12        22   39950    11    40    192.168.1.130   101.251.207.162  TCP   2   2    1
13        22   51889     9     0    192.168.1.130   169.236.135.241  TCP   2   2    1
14        22   53866   204  1036    192.168.1.130   95.211.215.206  TCP   2   2    1
15     57596      22    93   236    207.244.67.170   192.168.1.130  TCP   1   2    1
16        22   51971   188   384    192.168.1.130   66.242.228.2  TCP   2   2    1
17        22   53617   328   580    192.168.1.130   37.228.133.94  TCP   2   2    1
18     52574      22   206   338    177.21.237.77   192.168.1.130  TCP   1   2    1
19        22   56081    23    93    192.168.1.130   216.104.36.94  TCP   2   2    1
20        22   41126   213   771    192.168.1.130   176.31.199.232  TCP   2   2    1
21        22   33853   209   384    192.168.1.130   71.11.128.190  TCP   2   2    1
22        22   52185   282  2369    192.168.1.130   74.220.208.72  TCP   2   2    1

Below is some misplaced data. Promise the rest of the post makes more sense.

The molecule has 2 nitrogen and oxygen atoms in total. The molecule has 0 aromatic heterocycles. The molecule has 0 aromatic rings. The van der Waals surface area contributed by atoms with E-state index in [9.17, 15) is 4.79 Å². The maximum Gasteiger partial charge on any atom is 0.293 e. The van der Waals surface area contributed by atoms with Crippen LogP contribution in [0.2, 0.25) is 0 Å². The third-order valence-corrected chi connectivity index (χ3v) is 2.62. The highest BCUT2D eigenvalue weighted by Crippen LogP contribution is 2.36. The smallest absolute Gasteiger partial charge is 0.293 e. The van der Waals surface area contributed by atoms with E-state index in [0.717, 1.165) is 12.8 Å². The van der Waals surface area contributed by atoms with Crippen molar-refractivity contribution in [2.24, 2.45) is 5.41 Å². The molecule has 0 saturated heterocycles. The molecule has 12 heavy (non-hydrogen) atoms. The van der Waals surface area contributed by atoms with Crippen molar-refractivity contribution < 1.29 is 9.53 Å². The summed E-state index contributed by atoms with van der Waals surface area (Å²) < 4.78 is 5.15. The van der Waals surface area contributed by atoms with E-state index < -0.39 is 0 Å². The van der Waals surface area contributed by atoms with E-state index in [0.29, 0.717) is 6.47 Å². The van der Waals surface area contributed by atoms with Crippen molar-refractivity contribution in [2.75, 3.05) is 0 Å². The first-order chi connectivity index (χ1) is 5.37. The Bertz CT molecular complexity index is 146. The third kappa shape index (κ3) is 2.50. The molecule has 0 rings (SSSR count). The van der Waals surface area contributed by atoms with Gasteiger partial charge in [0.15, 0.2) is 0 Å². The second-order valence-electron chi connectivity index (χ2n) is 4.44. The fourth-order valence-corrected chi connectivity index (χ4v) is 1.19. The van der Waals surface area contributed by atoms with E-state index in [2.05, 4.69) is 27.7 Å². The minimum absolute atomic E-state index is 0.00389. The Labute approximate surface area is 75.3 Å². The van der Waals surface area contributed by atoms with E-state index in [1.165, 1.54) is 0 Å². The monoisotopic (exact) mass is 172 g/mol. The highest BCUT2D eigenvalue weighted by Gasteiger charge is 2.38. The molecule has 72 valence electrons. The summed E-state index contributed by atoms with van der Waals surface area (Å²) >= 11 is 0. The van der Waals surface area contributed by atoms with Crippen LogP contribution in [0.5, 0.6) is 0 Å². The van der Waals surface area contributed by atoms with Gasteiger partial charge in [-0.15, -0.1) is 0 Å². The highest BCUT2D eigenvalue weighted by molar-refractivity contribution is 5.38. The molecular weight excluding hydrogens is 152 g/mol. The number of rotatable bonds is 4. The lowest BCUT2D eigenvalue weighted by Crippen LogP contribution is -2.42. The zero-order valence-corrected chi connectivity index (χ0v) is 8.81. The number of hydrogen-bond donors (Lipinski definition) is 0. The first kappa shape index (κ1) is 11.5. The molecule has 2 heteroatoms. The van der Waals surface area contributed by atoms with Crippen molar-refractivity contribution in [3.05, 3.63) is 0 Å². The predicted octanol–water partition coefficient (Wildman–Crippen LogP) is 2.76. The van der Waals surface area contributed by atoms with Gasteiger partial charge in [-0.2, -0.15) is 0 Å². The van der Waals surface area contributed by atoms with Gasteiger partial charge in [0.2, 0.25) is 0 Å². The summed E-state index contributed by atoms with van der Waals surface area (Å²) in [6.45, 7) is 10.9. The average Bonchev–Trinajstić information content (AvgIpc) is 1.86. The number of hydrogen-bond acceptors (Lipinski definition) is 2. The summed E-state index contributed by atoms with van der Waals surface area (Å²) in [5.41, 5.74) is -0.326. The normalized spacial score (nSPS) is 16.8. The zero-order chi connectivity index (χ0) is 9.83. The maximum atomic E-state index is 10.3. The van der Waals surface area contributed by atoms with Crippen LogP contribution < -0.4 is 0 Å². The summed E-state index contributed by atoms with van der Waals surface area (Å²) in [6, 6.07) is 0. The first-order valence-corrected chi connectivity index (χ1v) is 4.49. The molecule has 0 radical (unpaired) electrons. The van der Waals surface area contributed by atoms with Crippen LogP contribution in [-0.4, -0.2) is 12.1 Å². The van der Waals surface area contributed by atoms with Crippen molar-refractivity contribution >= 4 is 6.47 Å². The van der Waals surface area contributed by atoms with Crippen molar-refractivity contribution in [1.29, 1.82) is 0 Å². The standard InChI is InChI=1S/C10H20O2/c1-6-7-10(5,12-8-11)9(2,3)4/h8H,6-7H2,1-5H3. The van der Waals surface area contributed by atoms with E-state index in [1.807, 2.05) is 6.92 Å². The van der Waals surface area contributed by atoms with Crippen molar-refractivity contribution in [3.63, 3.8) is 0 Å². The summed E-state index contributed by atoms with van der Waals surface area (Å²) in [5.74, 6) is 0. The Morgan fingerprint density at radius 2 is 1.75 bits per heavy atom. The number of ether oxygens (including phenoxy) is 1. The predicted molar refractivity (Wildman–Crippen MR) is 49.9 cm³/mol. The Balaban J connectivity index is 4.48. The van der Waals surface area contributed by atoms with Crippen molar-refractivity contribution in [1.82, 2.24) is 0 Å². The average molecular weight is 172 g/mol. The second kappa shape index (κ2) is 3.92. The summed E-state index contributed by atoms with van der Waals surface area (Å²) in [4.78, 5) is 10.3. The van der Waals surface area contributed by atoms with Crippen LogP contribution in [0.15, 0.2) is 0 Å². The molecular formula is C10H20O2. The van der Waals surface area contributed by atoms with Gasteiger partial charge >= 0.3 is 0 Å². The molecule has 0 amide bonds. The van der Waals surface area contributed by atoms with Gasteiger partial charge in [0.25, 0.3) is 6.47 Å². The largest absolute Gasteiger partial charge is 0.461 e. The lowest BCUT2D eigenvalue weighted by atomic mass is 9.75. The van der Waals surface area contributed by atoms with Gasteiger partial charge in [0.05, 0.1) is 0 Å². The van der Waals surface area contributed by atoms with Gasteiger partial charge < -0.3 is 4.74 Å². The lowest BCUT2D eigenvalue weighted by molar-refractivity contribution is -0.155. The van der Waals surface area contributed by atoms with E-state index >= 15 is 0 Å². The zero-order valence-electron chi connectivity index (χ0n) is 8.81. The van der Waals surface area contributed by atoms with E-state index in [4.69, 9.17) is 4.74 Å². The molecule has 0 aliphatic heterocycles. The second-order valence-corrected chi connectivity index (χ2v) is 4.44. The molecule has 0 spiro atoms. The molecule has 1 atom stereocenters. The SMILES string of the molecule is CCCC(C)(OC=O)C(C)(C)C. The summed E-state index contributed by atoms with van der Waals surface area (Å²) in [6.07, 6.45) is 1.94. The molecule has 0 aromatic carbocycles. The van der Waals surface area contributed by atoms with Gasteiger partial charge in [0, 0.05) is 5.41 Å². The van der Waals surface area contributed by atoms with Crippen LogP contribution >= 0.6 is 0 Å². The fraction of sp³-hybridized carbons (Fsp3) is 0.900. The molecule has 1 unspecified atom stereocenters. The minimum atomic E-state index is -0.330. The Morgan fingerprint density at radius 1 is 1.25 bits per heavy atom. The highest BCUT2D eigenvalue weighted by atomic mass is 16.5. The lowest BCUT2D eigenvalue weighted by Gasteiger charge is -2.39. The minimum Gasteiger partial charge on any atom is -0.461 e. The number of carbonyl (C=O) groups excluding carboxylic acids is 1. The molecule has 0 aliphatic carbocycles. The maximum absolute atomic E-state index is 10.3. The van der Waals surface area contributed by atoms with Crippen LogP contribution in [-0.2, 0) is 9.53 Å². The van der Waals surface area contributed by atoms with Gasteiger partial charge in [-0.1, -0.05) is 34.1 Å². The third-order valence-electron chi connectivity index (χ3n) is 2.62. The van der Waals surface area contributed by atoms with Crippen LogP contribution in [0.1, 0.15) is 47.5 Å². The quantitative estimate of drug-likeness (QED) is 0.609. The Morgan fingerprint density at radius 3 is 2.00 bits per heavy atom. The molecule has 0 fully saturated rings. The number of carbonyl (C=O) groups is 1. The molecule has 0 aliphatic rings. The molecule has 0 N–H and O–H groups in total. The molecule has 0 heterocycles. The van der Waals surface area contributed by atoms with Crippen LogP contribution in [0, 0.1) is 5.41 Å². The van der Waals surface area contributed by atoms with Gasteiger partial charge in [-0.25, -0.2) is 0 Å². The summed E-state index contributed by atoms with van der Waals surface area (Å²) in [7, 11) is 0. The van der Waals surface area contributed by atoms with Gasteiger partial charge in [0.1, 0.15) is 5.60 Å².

23        22   54224   224  1032    192.168.1.130   46.32.230.170  TCP   2   2    1
24        22   52065   710   806    192.168.1.130   49.212.12.217  TCP   2   2    1
25     43568      22    28    88    52.2.123.169   192.168.1.130  TCP   1   2    1
26        22   39032   200   558    192.168.1.130   199.34.242.73  TCP   2   2    1
27     53968      22   148   265    37.228.133.94   192.168.1.130  TCP   1   2    1
28     39950      22    17    60    101.251.207.162   192.168.1.130  TCP   1   2    1
29        22   44785   320   464    192.168.1.130   87.230.40.94  TCP   2   2    1
30     41889      22    13     0    70.4.134.198   192.168.1.130  TCP   1   2    1
31        22   35743   233   368    192.168.1.130   141.105.174.210  TCP   2   2    1
32        22   48689   298   373    192.168.1.130   12.11.100.194  TCP   2   2    1
33     36165      22   226   293    200.170.215.154   192.168.1.130  TCP   1   2    1
34     44991      22    53   146    191.5.224.79   192.168.1.130  TCP   1   2    1
35     38500      22   180   345    192.227.164.167   192.168.1.130  TCP   1   2    1
36     50944      22     8     0    199.174.12.17   192.168.1.130  TCP   1   2    1
37     39511      22   168   319    104.128.117.32   192.168.1.130  TCP   1   2    1
38     53820      22    16    30    95.84.153.61   192.168.1.130  TCP   1   2    1
39     47030      22   225   261    190.161.86.105   192.168.1.130  TCP   1   2    1
40        22   38500   367   735    192.168.1.130   192.227.164.167  TCP   2   2    1